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A new international economic order is needed, along with the fight against weakening multilateralism

SANTIAGO, Chile – The renowned economist and Professor at the University of Cambridge (United Kingdom) Ha-Joon Chang, delivered on August 21, the XVI Raúl Prebisch lecture at the Economic Commission for Latin America and the Caribbean (ECLAC), where he proposed creating a new international economic order and called on developing countries to fight attempts to weaken multilateralism.

“The developing countries need to fight against the attempt of the rich countries to undermine multilateralism. The international economic system needs to be reformed in a more pro-developmental way,” said the expert, who is a Reader at the Faculty of Economics and Director of the Centre of Development Studies at the University of Cambridge, and who is considered one of the world’s most influential heterodox economists in the field of development economics.

Professor Chang was received by Alicia Bárcena, ECLAC’s executive secretary, who welcomed him on behalf of this United Nations regional commission.

“The Prebisch lecture series is an especially important occasion for ECLAC, on which we take time to reassess our ideas and reflect on the new challenges posed by a rapidly changing international economy. But it is also an occasion to confirm our strong commitment to promoting equality, democracy and development on a sustainable basis,” the senior international official stated.

Bárcena added that to promote global development, Prebisch’s vision indicated that both the center and the periphery should adopt coordinated policies, consider the tensions and complementarities that arise from the co-evolution of their production structures, and open spaces for building capabilities in the periphery. “The importance of this policy space and the role of time in learning have been discussed in Dr Chang’s works,” she noted.

“Dr Chang is a close friend of our institution, not only because of the contents of his contributions, the importance he affords to history and politics in shaping ideas, policies and economic outcomes, or our theoretical affinities but above all because of his strong ethical commitment to fighting inequality and promoting sustainable development,” Bárcena stated.

“If we are to emerge from the harsh economic conditions that prevail today and move towards development with equality in the framework of the 2030 Agenda and the Sustainable Development Goals, we must pursue economic, industrial, social and environmental policies aligned with progressive structural change,” ECLAC’s executive secretary underscored.

In his keynote lecture, Dr Chang referred to the “New International Economic Order” (NIEO) promoted by Raúl Prebisch in the 1970s, and explained that a new version of this postulate is necessary; one that Chang calls the “New-New International Economic Order”, (NNIEO) based on the recognition that the international economic system should maximize policy space so that countries can adopt the measures most suited to them, according to their own capabilities and needs.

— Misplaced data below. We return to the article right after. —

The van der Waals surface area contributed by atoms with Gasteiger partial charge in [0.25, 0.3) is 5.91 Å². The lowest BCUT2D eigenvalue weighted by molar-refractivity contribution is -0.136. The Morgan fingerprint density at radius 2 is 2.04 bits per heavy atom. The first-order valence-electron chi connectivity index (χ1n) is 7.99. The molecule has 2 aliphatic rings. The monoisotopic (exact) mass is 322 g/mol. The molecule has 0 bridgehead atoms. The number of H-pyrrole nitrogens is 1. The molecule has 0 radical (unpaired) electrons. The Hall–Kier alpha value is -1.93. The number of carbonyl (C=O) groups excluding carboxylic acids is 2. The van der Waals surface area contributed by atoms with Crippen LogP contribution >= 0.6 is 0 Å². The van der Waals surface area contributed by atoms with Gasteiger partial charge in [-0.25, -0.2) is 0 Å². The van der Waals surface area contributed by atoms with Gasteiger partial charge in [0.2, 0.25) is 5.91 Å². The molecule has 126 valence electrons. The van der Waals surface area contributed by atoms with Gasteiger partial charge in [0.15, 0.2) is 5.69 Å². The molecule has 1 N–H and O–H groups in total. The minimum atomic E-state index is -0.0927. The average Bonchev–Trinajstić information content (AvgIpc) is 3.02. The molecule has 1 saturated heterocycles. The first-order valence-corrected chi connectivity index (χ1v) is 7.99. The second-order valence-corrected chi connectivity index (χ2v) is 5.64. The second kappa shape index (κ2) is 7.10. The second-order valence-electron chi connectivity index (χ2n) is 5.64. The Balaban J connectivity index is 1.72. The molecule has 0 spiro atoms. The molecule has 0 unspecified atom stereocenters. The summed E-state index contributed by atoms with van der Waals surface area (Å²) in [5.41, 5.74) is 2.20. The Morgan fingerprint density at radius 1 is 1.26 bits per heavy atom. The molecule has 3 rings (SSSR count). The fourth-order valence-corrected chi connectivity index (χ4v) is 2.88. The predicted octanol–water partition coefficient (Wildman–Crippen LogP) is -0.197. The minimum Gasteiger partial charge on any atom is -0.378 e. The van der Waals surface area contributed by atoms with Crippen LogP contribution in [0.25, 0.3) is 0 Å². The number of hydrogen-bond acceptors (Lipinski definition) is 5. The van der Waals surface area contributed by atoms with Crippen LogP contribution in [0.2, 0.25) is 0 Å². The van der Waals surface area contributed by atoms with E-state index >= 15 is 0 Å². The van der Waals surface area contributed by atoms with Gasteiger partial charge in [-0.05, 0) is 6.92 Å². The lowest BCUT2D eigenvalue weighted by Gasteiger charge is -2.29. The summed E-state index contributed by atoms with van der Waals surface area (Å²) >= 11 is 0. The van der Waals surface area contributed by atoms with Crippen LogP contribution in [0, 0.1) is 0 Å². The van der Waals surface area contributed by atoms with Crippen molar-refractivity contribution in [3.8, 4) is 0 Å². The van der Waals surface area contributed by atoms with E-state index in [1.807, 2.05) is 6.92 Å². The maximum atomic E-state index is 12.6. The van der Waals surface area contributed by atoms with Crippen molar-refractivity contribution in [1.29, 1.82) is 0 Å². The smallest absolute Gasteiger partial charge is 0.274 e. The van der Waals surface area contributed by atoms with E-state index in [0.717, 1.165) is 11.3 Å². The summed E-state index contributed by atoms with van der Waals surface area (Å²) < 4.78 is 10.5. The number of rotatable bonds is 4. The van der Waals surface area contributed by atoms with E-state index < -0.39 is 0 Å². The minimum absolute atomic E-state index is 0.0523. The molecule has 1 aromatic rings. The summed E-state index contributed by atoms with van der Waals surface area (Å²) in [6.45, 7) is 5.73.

He indicated that there are factors working against progress towards this new order, but there are also other factors facilitating it. Among the first set is the dominance of neoliberal ideology in the last few decades, which, although it is weakening, has made developing countries more accepting of the current international economic order.

In contrast, there are various factors working in favour of NNIEO, primarily in three areas: changes in the world economy, changes in ideas, and contingent factors.

In the first area, there is the fact that developing countries now have more weight in the global economic system; interactions between them have become increasingly important and are reflected, for example, in South-South trade, which has greatly increased (from 42 percent in the mid-1990s to 57 percent in the mid-2010s); and the emergence of China, India and other developing economies as important international financial actors.

In the realm of changes in ideas, Chang highlighted that many things that were considered radical in the past are accepted now and have even been realized to an extent. For example, some countries have already over-fulfilled the 0.7 percent of GDP target for foreign aid, and there have been cancelations of developing country debts as well.

Among the contingent factors, the Cambridge scholar mentioned climate change, the urgency of which puts increasing pressure on rich countries to do more to help developing countries, especially through large-scale transfer of technology for climate mitigation and adaptation; and the China factor, in reference to a country that has become a major actor in the global economy while still being a developing country.

“There is a particular concern with the future of the world trading system, with the aggressive trade policy of the Trump administration in the United States. This has increased the concern that the current world trading order based on multilateralism that is, the WTO (or the World Trade Organization) system is under serious threat,” Chang warned.

“A truly developmental multilateral system needs to be based on the principle of asymmetric protectionism. In this system, economically weaker countries are allowed to protect and regulate more than the stronger countries can and are expected to reduce the use of these extra policy measures only gradually, as their economies develop over time and catch up with those of the richer countries,” Chang explained.



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